(b. April 1921 in Ancona  d. October 2003 in Milan)

A glorious powerhouse of vocal armour versus human susceptibility!






Franco Corelli was born in Ancona, an ancient harbour of Northern Italy within a region known as 'Regione Marche'. His father was a ship builder, so young Franco studied engineering to follow in his daddy's footsteps. But, he had one great passion, which was singing and just with and for friends. This passion made him enter the Conservatorio di Pesaro and study canto.


One day he went on a trip to Firenze with a friend who entered a competition for singers at The Maggio Musicale Fiorentino. His friend knew how well Franco could sing yet how shy he was, so he entered Franco' name without his knowledge in order to compete as well. Corelli stole the attention and was the winner. The Director of Rome Opera urged him to enter another competition at the experimental theatre of Spoleto and, again, Corelli won first prize as Don Jose in Carmen. In 1951 Franco made his debut there and we may well say that a star was born.


In 1954, he partook in a great performance of Spontini's La Vestale at Teatro La Scala, produced by Luchino Visconti, with Maria Callas, Ebe Stignani, Rossi Lemeni and conductor Antonino Votto. It was a colossal success. Later, Maria Callas talked, on the one hand, about Corelli's kindness and, on the other hand, how she hated Corelli because he was so handsome. In late 1957, he married a fellow singer, soprano Loretta Di Lelio. Despite repeated instances of stormy scenes in private and back stage of various theatres, their marriage survived and they enjoyed each other's company in future years.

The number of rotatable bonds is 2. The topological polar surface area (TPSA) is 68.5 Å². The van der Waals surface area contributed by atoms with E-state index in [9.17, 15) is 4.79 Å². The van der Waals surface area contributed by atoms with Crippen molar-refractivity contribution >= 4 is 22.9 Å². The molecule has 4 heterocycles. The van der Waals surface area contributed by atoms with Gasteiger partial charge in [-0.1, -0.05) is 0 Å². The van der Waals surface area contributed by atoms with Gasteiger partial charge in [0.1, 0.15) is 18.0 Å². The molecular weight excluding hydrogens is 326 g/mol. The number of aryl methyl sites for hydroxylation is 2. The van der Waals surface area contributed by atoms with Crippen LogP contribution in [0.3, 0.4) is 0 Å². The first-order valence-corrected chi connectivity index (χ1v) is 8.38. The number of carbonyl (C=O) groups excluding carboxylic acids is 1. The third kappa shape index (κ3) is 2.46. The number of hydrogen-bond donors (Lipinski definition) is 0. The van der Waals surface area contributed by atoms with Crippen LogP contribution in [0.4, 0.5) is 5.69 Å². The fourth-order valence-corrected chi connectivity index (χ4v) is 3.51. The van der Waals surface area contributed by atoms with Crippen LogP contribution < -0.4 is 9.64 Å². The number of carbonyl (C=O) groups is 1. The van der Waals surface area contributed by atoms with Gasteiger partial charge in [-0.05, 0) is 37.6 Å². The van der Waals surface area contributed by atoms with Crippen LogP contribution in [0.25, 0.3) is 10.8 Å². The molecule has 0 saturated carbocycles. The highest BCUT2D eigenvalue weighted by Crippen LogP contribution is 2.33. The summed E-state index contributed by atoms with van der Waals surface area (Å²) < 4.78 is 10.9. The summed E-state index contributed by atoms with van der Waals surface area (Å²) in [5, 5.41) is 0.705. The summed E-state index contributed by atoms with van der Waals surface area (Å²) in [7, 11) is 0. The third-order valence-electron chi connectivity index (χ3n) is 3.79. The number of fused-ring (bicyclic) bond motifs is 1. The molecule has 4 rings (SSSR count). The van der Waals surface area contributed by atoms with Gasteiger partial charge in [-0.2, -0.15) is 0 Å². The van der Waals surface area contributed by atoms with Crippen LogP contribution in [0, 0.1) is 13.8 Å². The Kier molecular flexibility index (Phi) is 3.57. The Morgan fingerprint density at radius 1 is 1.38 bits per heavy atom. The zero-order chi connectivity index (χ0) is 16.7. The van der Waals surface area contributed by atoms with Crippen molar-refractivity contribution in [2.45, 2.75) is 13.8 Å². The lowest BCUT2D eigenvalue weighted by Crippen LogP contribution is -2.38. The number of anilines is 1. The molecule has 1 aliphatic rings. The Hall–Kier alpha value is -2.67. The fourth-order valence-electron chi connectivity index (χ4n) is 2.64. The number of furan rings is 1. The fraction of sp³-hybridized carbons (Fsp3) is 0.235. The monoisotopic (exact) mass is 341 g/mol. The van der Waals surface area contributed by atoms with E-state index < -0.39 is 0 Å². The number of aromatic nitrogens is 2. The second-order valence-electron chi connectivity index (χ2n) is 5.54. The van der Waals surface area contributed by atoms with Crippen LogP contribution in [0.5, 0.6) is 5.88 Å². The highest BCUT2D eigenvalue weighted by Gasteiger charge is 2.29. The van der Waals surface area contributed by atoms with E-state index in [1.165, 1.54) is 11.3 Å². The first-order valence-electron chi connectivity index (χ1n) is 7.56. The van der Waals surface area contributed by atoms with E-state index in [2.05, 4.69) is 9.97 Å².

In 1961, came his debut at The Met. He co-starred another newcomer, Leontyne Price, in Verdi's Il Trovatore. At the end of the year, he returned to Italy to celebrate the centenary of Italy's unity in the revival of Verdi's La Battaglia di Legnano with Antonietta Stella and to a great success. He was back to America, where he spent practically the rest of his career. At The Met and other great opera theatres, he sang Turiddu in Mascagni's Cavalleria Rusticana, Rodolfo in La Boheme with Gabriela Tucci, Bonaldo Giaiotti and under the baton of Fausto Cleva. At The Met, he also sang Andrea Chenier, Macbeth Lucia di Lammermoor, Tosca, La Gioconda, Don Carlo and Norma.